‘So, what does COP28 mean?’ I hear you ask, and it's not '28 Columbian pesos', like my Read Aloud program keeps telling me.
Ahem! COP28 is ‘the 28th Conference of the Parties to the UN Framework Convention on Climate Change’.
Well, that’s a bit of a mouthful, so let’s break it down.
Firstly, conferences on climate change are held under the auspices of the United Nations (UN). COP28 will therefore be the 28th such conference. This tells us either 1) that to make a course correction on climate change, the world’s in it for the long haul, or 2) that there’s been a lack of substantial progress in tackling the negative effects of climate change since COP1, in Berlin, Germany, in 1995.
Actually, it’s 3), a bit of both. But more on that, later.
The delegates involved in COP1 came from 117 Parties (countries) and 53 Observer States.
COP28, on the other hand, will involve 200 countries interacting and working together, comprising 70,000-80,000 delegates, 140 heads of state and 5,000 media professionals.
If you’ve been living under a rock for the last few decades, you may ask what problem COP28 seeks to address.
The overabundance of CO2 in the atmosphere, mostly!
Yep, CO2 is one of the main culprit gases that have succeeded in making the first week of July this year, the hottest on record. In fact, this year is set to be the warmest, worldwide, on record. Carbon dioxide - the gas we breathe out and plants absorb, just as we learned about in high school biology. All’s well and good when the amount of the gas that animals breathe out, and the amount of carbon dioxide plants convert to oxygen and expel is balanced, but not if excessive CO2 and other ‘greenhouse gases’ are being added to the atmosphere at an inordinate rate.
Look at it like this. In the distant past, your average Stone Ager would light up a twig-and-branch-fed fire to cook whatever he hunted that day, or to keep the cold and the predators at bay. Fast forward to the late eighteenth century onwards, and we have the factories of the Industrial Revolution, artificially-lit cities, and, later, automotive transport, all powered by fossil fuels (coal, gas and petrol, respectively), emitting mucho CO2 into the atmosphere.
CO2 is called a greenhouse gas because it traps the heat from the sun that has entered the Earth’s atmosphere, much as the glass of a greenhouse keeps in the heat. This raises the temperature of the air and the surface and the oceans of our home planet. Since 1880, it’s estimated that the rise in average air temperature has been 1.1oC, or about 2oF. This does not seem a great deal until you realise the average air temperature of Earth in the 20th century was 13.9oC. That said, Earth experiences variations in temperature for a number of reasons, but these are slow, averaging something around a 0.5°C increase over the past ten thousand years.
To offset the rapid rise recently in global temperatures, at COP21 in Paris, in 2015, 194 parties (193 countries plus the European Union) signed the Paris Agreement, a binding accord agreeing to reduce greenhouse gas emissions (in addition to CO2, methane is another greenhouse gas, largely emitted in the form of cow and other livestock flatulence), to begin or to continue moving towards the use of renewable energy sources, and, by the end of the century, to limit global warming to 1.5oC above pre-Industrial levels.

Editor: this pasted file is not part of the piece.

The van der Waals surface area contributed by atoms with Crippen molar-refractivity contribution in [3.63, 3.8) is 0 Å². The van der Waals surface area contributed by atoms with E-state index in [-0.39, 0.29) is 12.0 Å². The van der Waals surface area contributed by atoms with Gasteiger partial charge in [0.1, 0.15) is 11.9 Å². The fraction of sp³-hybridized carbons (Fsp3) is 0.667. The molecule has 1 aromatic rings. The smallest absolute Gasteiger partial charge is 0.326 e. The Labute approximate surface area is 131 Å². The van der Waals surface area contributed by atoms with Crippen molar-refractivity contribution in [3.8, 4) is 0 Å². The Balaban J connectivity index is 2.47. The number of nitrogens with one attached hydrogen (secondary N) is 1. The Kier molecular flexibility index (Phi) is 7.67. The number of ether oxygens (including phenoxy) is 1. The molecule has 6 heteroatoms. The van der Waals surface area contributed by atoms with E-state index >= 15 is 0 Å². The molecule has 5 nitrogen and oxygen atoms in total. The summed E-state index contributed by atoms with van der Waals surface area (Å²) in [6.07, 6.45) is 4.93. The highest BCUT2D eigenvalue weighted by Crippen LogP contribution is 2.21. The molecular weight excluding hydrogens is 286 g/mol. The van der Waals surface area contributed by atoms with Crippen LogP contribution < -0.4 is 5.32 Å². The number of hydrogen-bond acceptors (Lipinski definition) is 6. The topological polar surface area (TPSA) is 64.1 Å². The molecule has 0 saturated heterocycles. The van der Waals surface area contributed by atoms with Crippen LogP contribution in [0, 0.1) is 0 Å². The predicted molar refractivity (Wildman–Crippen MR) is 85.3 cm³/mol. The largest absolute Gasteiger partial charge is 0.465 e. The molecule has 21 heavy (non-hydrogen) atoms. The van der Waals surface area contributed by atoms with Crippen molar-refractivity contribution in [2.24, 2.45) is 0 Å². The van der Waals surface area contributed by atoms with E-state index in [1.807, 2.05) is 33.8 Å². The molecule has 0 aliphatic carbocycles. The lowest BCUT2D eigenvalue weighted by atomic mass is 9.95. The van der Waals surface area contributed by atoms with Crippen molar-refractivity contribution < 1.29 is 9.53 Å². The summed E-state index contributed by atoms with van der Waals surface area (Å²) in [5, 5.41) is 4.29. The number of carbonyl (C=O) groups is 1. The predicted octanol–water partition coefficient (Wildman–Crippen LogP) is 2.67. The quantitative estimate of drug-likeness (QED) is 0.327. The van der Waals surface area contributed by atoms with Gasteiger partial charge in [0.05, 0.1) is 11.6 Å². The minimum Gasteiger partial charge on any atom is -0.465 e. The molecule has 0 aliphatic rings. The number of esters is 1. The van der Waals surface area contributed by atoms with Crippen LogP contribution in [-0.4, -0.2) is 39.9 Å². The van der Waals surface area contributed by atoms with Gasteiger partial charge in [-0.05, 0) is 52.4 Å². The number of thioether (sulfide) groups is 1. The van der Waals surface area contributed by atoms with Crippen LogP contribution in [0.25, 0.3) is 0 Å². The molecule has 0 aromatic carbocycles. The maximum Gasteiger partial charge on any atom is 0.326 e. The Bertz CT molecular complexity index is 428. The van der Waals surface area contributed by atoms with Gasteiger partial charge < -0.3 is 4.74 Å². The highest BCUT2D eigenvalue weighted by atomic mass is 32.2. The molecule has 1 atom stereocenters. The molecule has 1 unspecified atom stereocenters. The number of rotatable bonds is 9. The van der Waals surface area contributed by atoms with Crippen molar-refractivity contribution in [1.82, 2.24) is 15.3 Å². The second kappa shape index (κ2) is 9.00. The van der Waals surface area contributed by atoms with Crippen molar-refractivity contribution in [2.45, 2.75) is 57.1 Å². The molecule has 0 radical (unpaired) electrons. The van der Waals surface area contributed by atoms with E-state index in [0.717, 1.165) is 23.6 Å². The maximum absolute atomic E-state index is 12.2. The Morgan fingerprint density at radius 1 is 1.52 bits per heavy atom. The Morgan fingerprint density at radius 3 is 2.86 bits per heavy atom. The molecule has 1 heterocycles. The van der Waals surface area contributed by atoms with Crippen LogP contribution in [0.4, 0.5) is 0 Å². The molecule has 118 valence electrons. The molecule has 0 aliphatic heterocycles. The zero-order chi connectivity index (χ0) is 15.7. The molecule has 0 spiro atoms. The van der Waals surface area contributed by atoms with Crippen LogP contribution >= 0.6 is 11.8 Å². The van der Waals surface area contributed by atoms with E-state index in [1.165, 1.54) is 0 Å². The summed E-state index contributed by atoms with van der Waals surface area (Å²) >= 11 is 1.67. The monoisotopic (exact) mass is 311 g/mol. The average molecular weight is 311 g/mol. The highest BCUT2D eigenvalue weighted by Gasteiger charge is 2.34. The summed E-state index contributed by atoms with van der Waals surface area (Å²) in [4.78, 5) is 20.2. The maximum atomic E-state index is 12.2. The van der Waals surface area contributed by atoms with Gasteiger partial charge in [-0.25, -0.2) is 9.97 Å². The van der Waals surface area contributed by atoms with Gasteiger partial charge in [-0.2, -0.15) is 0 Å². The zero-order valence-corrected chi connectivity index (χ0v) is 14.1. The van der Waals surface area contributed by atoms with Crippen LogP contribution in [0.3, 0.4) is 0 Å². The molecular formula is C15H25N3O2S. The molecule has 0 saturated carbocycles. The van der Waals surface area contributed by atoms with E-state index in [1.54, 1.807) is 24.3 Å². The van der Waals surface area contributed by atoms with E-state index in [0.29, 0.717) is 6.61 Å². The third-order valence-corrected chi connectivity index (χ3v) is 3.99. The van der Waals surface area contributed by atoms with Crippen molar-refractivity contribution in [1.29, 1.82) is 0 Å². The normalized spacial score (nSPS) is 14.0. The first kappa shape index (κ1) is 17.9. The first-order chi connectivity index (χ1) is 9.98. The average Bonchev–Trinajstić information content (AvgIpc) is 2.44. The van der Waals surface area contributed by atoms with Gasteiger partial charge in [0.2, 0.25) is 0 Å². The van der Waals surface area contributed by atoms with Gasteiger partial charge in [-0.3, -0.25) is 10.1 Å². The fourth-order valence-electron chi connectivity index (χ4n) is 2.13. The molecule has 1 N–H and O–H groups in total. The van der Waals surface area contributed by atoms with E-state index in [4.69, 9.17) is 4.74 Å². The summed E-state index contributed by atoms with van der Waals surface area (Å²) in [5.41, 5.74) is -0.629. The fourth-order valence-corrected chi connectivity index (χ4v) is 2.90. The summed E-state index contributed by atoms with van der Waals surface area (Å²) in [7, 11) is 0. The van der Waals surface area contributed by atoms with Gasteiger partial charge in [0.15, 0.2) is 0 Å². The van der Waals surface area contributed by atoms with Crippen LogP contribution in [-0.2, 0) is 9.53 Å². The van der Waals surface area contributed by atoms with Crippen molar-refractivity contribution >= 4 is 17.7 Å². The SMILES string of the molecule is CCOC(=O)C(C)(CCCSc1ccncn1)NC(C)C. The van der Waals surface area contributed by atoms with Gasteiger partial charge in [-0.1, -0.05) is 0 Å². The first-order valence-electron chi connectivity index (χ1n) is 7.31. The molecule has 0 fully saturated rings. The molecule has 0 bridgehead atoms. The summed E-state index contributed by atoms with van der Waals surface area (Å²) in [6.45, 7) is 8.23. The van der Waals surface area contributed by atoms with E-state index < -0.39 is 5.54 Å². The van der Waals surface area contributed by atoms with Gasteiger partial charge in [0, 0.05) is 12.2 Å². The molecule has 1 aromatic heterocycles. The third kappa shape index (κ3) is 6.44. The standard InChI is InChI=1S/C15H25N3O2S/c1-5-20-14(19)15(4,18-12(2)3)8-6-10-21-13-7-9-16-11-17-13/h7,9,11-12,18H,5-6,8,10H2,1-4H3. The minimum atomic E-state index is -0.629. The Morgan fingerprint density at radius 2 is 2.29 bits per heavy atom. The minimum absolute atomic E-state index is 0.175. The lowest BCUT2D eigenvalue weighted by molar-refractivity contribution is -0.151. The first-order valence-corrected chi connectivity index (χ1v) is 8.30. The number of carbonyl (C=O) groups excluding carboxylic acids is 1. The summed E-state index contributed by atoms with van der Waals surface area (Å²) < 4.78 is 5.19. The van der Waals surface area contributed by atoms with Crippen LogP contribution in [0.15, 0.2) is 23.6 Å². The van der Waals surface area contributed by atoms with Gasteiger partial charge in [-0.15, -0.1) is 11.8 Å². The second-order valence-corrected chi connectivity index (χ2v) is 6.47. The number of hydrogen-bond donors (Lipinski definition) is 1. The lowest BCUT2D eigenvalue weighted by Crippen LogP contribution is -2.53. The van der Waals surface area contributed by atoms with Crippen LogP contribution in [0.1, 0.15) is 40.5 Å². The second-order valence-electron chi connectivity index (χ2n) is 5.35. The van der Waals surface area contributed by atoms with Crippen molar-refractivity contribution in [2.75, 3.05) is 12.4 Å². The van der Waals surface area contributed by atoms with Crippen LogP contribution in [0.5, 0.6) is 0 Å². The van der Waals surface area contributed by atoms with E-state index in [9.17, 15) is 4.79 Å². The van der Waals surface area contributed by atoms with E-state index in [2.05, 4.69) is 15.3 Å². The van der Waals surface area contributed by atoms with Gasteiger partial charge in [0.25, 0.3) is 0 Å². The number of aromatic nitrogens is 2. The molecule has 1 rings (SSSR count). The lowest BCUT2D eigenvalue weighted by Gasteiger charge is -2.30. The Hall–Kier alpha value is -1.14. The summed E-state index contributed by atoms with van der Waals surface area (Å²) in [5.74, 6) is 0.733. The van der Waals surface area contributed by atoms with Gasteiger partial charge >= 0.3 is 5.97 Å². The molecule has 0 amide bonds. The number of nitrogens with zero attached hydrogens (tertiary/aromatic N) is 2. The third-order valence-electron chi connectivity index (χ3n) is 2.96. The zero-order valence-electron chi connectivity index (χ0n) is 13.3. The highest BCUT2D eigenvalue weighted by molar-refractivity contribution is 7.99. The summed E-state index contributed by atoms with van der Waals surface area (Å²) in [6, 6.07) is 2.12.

Alas, those temperature figures from the first week of July tell us we have a lot of work to do. To this end, much of the refocusing and reconsidering of our approach to tackling climate change will be happening in Dubai, at COP28, later this month.
So, what are the main problems associated with global warming, and what can we, as humans, do about them?
The most serious problems may appear insurmountable and even seem overwhelming at first glance, but we have a whole world full of people to work upon and solve them.
The burning of fossil fuels leads to an increase of greenhouse gases warming up the atmosphere. Marginal lands become uncultivatable, pushing more and more people onto less and less viable land. Added to this, the polar ice caps are melting, raising the sea level and gradually submerging lower lying islands and coastal areas.
The answers to combatting land degradation and to stop, if not reverse, the polar ice cap meltdown situation, we need either to reduce greenhouse gas emissions by switching as quickly as possible to renewable energy sources such as wind and solar, and / or to remove greenhouse gases from the atmosphere through carbon capture and carbon sink technologies.
Then there’s the deforestation of, especially, Earth’s primal tropical forests. Rainforests are often likened to the lungs of the planet. Illegal logging needs to be stamped out, felled forests replanted and a general greening of our towns and cities undertaken to get back to the cyclical balance of animals expelling carbon dioxide and plants converting it to chlorophyl and expelling oxygen.
More controversially, adopting a diet more reliant on plant-based nutrition will reduce our reliance on high carbon footprinted, flatulent livestock.
Of course, nothing will change unless we all (or the vast majority of us in the world) get on board, and many of us are more than half way there.
Remember, a journey of a thousand miles begins with a single step, and single steps, one after the other, for months, years and decades, is what will safeguard our planet’s currently fragile future.
Below are links to my short-listed story for the National newspaper and for a couple of stories that appeared on the Every Day Fiction site - where you can leave a comment and a rating if you so desire. WARNING - Exodus Mortis is a bit disturbing: